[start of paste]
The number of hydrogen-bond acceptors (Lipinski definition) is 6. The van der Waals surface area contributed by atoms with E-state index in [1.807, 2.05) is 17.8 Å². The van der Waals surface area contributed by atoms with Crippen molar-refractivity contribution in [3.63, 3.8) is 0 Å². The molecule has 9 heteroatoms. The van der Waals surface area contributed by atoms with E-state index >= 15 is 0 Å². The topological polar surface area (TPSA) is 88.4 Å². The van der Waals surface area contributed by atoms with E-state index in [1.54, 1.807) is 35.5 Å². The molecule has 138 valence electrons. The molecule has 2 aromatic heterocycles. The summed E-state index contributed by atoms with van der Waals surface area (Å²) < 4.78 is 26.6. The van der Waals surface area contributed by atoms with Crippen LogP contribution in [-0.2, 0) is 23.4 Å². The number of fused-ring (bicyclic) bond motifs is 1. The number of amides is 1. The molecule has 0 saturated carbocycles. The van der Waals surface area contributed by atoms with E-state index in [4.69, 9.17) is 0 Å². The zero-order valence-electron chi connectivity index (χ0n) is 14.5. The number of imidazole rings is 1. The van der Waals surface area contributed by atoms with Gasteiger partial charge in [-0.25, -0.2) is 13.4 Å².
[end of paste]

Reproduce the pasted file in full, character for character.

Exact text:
The number of hydrogen-bond acceptors (Lipinski definition) is 6. The van der Waals surface area contributed by atoms with E-state index in [1.807, 2.05) is 17.8 Å². The van der Waals surface area contributed by atoms with Crippen molar-refractivity contribution in [3.63, 3.8) is 0 Å². The molecule has 9 heteroatoms. The van der Waals surface area contributed by atoms with E-state index >= 15 is 0 Å². The topological polar surface area (TPSA) is 88.4 Å². The van der Waals surface area contributed by atoms with E-state index in [1.54, 1.807) is 35.5 Å². The molecule has 138 valence electrons. The molecule has 2 aromatic heterocycles. The summed E-state index contributed by atoms with van der Waals surface area (Å²) < 4.78 is 26.6. The van der Waals surface area contributed by atoms with Crippen LogP contribution in [-0.2, 0) is 23.4 Å². The number of fused-ring (bicyclic) bond motifs is 1. The number of amides is 1. The molecule has 0 saturated carbocycles. The van der Waals surface area contributed by atoms with E-state index in [4.69, 9.17) is 0 Å². The zero-order valence-electron chi connectivity index (χ0n) is 14.5. The number of imidazole rings is 1. The van der Waals surface area contributed by atoms with Gasteiger partial charge in [-0.25, -0.2) is 13.4 Å².